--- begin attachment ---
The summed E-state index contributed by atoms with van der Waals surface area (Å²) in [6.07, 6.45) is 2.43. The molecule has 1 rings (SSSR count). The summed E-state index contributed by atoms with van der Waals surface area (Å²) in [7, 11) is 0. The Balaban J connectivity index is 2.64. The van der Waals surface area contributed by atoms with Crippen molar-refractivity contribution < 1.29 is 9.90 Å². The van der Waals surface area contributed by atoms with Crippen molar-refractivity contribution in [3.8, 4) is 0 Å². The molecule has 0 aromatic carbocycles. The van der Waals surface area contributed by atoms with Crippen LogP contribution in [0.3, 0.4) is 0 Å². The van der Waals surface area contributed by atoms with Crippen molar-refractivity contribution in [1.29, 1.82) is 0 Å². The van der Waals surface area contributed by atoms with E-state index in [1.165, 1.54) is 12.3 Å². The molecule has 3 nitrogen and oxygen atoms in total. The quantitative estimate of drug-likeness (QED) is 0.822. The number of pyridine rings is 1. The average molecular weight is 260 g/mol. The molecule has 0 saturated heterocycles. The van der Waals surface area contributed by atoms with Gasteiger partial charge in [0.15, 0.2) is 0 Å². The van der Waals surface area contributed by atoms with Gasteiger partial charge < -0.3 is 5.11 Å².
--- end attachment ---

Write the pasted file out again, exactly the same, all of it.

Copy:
The summed E-state index contributed by atoms with van der Waals surface area (Å²) in [6.07, 6.45) is 2.43. The molecule has 1 rings (SSSR count). The summed E-state index contributed by atoms with van der Waals surface area (Å²) in [7, 11) is 0. The Balaban J connectivity index is 2.64. The van der Waals surface area contributed by atoms with Crippen molar-refractivity contribution < 1.29 is 9.90 Å². The van der Waals surface area contributed by atoms with Crippen molar-refractivity contribution in [3.8, 4) is 0 Å². The molecule has 0 aromatic carbocycles. The van der Waals surface area contributed by atoms with Crippen LogP contribution in [0.3, 0.4) is 0 Å². The van der Waals surface area contributed by atoms with Crippen molar-refractivity contribution in [1.29, 1.82) is 0 Å². The van der Waals surface area contributed by atoms with E-state index in [1.165, 1.54) is 12.3 Å². The molecule has 3 nitrogen and oxygen atoms in total. The quantitative estimate of drug-likeness (QED) is 0.822. The number of pyridine rings is 1. The average molecular weight is 260 g/mol. The molecule has 0 saturated heterocycles. The van der Waals surface area contributed by atoms with Gasteiger partial charge in [0.15, 0.2) is 0 Å². The van der Waals surface area contributed by atoms with Gasteiger partial charge < -0.3 is 5.11 Å².